--nmotifsnmotifs STREME will stop searching for motifs after finding nmotifs motifs. STREME stops when too many consecutive, non-significant motifs have been found.
--timemaxt STREME will stop searching for motifs if it has found at least one motif and it estimates that finding any more will cause the total running time to exceed maxt CPU seconds. STREME stops when too many consecutive, non-significant motifs have been found.
Motif Width
--minwminw Search for motifs with a width ≥ minw. Searches for motifs with a minimum width of 8.
--maxwmaxw Search for motifs with a width ≤ maxw. Searches for motifs with a maximum width of 15.
--ww Search for motifs with a width of w. Overrides --minw and --maxw. See --minw and --maxw, above.
Seed Evaluation and Refinement
--nevalneval The number of seed words of each width from 3 to maxw to evaluate for enrichment of approximate matches. 20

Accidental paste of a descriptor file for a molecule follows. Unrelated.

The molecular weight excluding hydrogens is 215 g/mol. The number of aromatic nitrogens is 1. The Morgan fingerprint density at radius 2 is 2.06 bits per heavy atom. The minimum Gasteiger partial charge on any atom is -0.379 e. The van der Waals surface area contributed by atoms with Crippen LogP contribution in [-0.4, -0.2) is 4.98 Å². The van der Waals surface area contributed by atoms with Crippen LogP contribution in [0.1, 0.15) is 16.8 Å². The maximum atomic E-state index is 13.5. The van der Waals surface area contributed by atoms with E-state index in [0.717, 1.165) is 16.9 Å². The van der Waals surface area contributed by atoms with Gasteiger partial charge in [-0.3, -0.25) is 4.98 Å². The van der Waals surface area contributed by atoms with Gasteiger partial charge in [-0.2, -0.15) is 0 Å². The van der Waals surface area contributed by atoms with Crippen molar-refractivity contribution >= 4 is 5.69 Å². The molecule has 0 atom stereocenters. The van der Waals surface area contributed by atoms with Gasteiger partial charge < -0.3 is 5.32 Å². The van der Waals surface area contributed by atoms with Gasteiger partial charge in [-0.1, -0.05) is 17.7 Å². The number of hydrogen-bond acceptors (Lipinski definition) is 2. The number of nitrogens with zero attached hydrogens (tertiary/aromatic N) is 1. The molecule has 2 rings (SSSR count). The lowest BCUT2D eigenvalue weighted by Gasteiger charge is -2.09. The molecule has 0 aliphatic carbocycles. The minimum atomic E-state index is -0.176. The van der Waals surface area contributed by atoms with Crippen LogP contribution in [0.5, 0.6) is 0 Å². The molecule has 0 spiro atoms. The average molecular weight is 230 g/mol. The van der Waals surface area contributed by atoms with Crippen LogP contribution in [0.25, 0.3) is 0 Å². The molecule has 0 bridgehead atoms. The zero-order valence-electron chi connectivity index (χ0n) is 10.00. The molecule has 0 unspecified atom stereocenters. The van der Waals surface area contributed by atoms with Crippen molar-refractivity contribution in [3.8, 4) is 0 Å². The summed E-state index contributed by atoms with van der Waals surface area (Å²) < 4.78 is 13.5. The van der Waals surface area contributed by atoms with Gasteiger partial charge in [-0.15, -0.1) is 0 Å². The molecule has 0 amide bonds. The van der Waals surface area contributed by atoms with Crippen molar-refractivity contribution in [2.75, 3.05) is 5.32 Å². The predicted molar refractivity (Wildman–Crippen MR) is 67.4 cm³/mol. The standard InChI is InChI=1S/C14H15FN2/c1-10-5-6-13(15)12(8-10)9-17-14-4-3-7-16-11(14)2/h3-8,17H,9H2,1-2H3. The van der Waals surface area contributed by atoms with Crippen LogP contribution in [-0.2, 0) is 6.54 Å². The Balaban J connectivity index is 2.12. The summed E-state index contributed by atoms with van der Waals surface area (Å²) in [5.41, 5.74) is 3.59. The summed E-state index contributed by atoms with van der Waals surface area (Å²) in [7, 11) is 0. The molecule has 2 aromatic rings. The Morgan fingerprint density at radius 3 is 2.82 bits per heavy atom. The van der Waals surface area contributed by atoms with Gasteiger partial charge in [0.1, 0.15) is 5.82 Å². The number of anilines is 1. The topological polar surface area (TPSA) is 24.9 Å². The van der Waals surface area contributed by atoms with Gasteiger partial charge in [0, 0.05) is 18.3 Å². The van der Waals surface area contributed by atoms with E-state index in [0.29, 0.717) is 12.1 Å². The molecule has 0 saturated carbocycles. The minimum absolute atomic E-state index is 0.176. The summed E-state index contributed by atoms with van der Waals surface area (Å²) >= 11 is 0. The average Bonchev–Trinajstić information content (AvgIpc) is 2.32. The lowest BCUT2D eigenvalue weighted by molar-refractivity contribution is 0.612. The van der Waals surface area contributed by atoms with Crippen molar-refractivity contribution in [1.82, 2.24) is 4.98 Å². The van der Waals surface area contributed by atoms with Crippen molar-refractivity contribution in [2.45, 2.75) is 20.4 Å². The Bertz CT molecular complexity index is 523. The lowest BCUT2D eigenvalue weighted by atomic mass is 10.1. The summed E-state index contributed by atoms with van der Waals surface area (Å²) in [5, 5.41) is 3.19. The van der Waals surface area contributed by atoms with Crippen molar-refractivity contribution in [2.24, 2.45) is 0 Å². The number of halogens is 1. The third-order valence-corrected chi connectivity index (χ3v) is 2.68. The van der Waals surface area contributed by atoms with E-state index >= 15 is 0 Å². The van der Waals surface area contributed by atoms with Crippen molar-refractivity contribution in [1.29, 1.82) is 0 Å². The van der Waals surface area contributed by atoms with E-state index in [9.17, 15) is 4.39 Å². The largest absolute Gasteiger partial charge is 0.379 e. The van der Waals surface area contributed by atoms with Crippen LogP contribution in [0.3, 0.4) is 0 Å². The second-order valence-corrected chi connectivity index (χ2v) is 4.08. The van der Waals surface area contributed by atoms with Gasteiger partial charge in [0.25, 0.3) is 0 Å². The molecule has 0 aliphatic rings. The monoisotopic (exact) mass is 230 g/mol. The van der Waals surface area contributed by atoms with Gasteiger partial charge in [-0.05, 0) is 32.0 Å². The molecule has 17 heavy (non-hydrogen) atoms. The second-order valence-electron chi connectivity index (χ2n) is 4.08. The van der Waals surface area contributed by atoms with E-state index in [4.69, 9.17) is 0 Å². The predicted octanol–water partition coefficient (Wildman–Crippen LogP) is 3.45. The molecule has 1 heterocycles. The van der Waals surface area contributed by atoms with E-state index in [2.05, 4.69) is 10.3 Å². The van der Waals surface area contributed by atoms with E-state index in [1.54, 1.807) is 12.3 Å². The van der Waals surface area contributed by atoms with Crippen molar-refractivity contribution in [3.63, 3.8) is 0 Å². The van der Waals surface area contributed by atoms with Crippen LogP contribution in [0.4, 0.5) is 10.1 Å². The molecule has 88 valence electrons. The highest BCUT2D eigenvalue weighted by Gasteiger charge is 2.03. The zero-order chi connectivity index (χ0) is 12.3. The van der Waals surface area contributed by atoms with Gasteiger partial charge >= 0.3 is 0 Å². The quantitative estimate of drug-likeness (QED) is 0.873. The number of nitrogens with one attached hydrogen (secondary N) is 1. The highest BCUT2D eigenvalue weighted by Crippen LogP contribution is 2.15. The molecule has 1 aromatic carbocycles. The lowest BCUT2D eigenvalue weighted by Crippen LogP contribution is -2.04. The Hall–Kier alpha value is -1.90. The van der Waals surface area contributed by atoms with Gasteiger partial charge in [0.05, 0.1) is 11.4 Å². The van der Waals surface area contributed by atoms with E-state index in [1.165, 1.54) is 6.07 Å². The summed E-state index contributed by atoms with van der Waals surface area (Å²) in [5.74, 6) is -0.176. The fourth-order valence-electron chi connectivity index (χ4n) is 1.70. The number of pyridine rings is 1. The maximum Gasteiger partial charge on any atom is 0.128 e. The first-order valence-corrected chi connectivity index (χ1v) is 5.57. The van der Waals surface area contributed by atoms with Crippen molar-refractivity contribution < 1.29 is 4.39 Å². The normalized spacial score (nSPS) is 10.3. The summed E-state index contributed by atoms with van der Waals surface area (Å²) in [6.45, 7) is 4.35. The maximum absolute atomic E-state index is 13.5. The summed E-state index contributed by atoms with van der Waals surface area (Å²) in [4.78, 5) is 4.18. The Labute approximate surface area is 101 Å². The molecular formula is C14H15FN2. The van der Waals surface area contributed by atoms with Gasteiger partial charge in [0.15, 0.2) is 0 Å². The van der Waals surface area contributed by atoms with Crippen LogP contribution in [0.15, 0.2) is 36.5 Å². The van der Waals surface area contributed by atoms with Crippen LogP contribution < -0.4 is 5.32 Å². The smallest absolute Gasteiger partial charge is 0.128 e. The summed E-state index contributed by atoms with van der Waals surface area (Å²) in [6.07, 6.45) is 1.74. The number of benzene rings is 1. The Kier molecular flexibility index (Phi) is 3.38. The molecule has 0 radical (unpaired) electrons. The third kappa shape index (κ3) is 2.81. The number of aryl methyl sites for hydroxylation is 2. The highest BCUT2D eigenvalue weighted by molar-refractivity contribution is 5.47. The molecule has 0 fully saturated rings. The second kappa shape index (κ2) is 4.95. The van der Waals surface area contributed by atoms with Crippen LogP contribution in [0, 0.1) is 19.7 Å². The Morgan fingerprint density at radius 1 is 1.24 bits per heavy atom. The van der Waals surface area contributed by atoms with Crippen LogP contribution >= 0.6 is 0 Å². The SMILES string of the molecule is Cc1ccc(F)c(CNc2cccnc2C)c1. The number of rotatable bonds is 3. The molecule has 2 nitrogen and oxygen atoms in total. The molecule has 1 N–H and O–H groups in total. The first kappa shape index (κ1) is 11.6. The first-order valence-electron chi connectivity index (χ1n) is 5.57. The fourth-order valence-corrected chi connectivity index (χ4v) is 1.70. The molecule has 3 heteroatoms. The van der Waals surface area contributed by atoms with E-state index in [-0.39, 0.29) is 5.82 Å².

--nrefnref The number of seed words of each width from minw to maxw to convert to motifs and optimize using an iterative refinement algorithm. 4
--niterniter The iterative refinement algorithm is run for niter iterations, or until convergence, which ever comes first. 20
--desc description Include the text description in the HTML output. No description in the HTML output.
--dfile dfile Include the first 500 characters of text from the file named dfile in the HTML output. This option overrides option --desc. No description in the HTML output.
--verbosity1|2|3|4|5 A number that regulates the verbosity level of the output information messages. If set to 1 (quiet) then STREME will only output error messages, whereas the other extreme 5 (dump) outputs lots of information intended for debugging. The verbosity level is set to 2 (normal).